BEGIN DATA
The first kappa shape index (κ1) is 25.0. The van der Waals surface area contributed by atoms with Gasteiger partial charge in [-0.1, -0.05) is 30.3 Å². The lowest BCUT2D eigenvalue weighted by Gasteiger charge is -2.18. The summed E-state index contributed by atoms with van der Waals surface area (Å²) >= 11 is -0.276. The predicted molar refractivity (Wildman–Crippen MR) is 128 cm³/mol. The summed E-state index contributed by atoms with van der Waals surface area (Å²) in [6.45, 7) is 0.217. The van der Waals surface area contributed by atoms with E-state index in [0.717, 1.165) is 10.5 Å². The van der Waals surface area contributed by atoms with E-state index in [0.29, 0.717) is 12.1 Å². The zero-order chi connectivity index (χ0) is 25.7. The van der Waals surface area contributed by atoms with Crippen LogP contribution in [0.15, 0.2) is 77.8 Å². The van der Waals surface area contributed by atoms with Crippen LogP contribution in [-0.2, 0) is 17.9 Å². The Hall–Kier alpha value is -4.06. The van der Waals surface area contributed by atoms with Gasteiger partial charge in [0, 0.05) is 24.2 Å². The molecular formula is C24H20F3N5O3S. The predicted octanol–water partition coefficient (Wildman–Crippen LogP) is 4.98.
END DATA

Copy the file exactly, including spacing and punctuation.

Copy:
The first kappa shape index (κ1) is 25.0. The van der Waals surface area contributed by atoms with Gasteiger partial charge in [-0.1, -0.05) is 30.3 Å². The lowest BCUT2D eigenvalue weighted by Gasteiger charge is -2.18. The summed E-state index contributed by atoms with van der Waals surface area (Å²) >= 11 is -0.276. The predicted molar refractivity (Wildman–Crippen MR) is 128 cm³/mol. The summed E-state index contributed by atoms with van der Waals surface area (Å²) in [6.45, 7) is 0.217. The van der Waals surface area contributed by atoms with E-state index in [0.717, 1.165) is 10.5 Å². The van der Waals surface area contributed by atoms with E-state index in [0.29, 0.717) is 12.1 Å². The zero-order chi connectivity index (χ0) is 25.7. The van der Waals surface area contributed by atoms with Crippen LogP contribution in [0.15, 0.2) is 77.8 Å². The van der Waals surface area contributed by atoms with Crippen LogP contribution in [-0.2, 0) is 17.9 Å². The Hall–Kier alpha value is -4.06. The van der Waals surface area contributed by atoms with Gasteiger partial charge in [0, 0.05) is 24.2 Å². The molecular formula is C24H20F3N5O3S. The predicted octanol–water partition coefficient (Wildman–Crippen LogP) is 4.98.